Video Event of the Week: Is it Universal's hernia-inducing Blu-ray and DVD box sets of Battlestar Galactica: The Complete Series? Might Kino's Harvard Beats Yale 29-29, the vastly amusing documentary on the 1968 Ivy League showdown, possibly make the cut? Or against all the odds, could Severin's Blu-ray upgrade of The Inglorious Bastards, the 1978 Italian Dirty Dozen knock-off that inspired Quentin Tarantino to do whatever the hell he does, conceivably be The One?
All worthy, to be sure, but for my money it's got to be Flicker Alley's two-disc set of lovingly restored and rarely seen swashbucklers starring silent screen idol John Gilbert.
Gilbert, of course, was one of the biggest of 20s film stars, but today's he mostly remembered as the one whose career was deep-sixed with the advent of sound because he had a squeaky voice. That's an urban myth, mostly, which is to say the reality is far more complex and interesting (and tragic), but in any case, it does a serious disservice to his really terrific work in the silent era, and Bardelys the Magnificent -- a presumed lost big budget MGM costume adventure from 1926 -- is a better than representative example. Based on yet another swashbuckler novel by Rafael Sabatini (Captain Blood, Scaramouche) and directed with characteristic sweep and visual flair by King Vidor, it stars Gilbert as a womanizing swordsman in pre-Revolutionary France; the unjustly forgotten (and woo hoo!, if you know what I mean) Eleanor Boardman is the noblewoman he tries to romance. All of this is staged with characteristic MGM opulence, and as always, if you're not all that familiar with late silent films, you'll be surprised at how cinematically fluent and sophisticated the whole thing is, but the bigger surprise is that it's done with tongue very subtly but firmly in cheek. Gilbert and Vidor are poking sly fun here at both the genre and the star's Great Lover image, and the result is something quite modern and ahead of its time; Bardelys is not quite one of Bob Hope or Woody Allen's silver-tongued nebbish cowards (see Monsieur Beaucaire or Love and Death), but he's certainly a cousin.
As I mentioned earlier, Bardelys was presumed lost for decades until a print turned up in a cellar in France in 2006; Flicker Alley's beautiful restoration has new English titles based on the original script, and a brief gap in the recovered footage is bridged, rather cleverly, with stills, titles, and an insert from the original trailer. All in all, a fabulously entertaining find. The package is filled out with yet another presumed lost Gilbert costume epic, the 1922 Monte Cristo (as in The Count of). This one's played straight, of course, but Gilbert is wonderful in the part, the print is near complete (and in better shape than you'd expect) and Flicker Alley has appended new English titles and a flavorful piano score. There's also a fascinating documentary on Gilbert's career featuring a surprisingly poignant on-camera interview with his daughter and biographer, Leatrice Gilbert Fountain, a ringer for her old man and the writer almost single-handedly responsible for the current critical reappraisal of her dad's contributions to American cinema.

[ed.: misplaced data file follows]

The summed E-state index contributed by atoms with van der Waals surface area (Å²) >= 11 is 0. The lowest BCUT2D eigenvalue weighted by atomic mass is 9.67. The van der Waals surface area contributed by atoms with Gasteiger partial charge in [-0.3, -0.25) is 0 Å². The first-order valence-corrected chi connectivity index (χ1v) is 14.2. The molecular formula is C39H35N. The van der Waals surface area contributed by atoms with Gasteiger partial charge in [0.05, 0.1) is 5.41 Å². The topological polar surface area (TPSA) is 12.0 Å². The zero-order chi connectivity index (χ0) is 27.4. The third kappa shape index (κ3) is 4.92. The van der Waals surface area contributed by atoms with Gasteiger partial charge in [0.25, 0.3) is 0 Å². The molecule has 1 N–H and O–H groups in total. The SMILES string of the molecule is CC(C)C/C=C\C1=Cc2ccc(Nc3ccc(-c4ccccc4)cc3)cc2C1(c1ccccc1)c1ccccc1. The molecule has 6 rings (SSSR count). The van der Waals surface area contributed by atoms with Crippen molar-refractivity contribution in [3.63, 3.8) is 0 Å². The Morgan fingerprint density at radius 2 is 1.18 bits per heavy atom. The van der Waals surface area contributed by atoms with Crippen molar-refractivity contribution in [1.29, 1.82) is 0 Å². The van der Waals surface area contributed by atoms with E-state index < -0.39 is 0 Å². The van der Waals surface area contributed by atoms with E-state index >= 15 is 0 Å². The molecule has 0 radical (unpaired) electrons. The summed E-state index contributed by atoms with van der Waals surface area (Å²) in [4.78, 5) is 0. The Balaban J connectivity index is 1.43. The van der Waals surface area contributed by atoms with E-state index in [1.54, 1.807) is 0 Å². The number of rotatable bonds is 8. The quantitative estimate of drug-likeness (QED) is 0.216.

Oh, and have I mentioned that a frighteningly young John Wayne has a tiny uncredited role as a guard in Bardelys?
Anyway, as you may have gathered by now, you can -- and I think you very definitely should -- order it here.
Okay, that said, and because things are going to be relatively quiet around here till Monday, here's a fun and obviously relevant little project for us all -- Most Memorable Film Featuring an Actor or Actress Who Looks Cool With a Sword in His or Her Hand!!!
And my totally top of my head Top Five is:
5. The Return of the Musketeers (Richard Lester, 1989)
Kim Cattrall in drag. 'Nuff said.
4. Zorro's Fighting Legion (William Witney and John English, 1939)
The great Reed Hadley, perhaps best known as the voice-over narrator from a score of noir crime flicks of the late 40s, as the masked avenger. One of Republic's best serials -- the bad guy, an Aztec idol come to life called Don Del Oro, absolutely terrified me when I was a kid.
3. The Prisoner of Zenda (John Crowmell, 1937)
Doug Fairbanks Jr. and Ronald Colman, in a total tie, and still the single coolest cinematic swordfight of them all.
Fairbanks: You want to let down the drawbridge? I just killed one man for trying that.
Colman: An unarmed man, of course.
Fairbanks: Of course!
2. Duck Amuck (Chuck Jones, 1953)
Duck as in Daffy, obviously. "Stand back, musketeers. They shall sample my blade!" Sounds better with a lisp, but you get the idea.
And the numero uno cinematic swashbuckler, it's not even a contest so let's dispense with the pretense that it's otherwise, obviously is --
1. The Court Jester (Melvin Frank and Norman Panama, 1956)
Danny Kaye -- so cool he's kicking Basil Rathbone's ass!!!
Alrighty, then -- and what would your favorites be?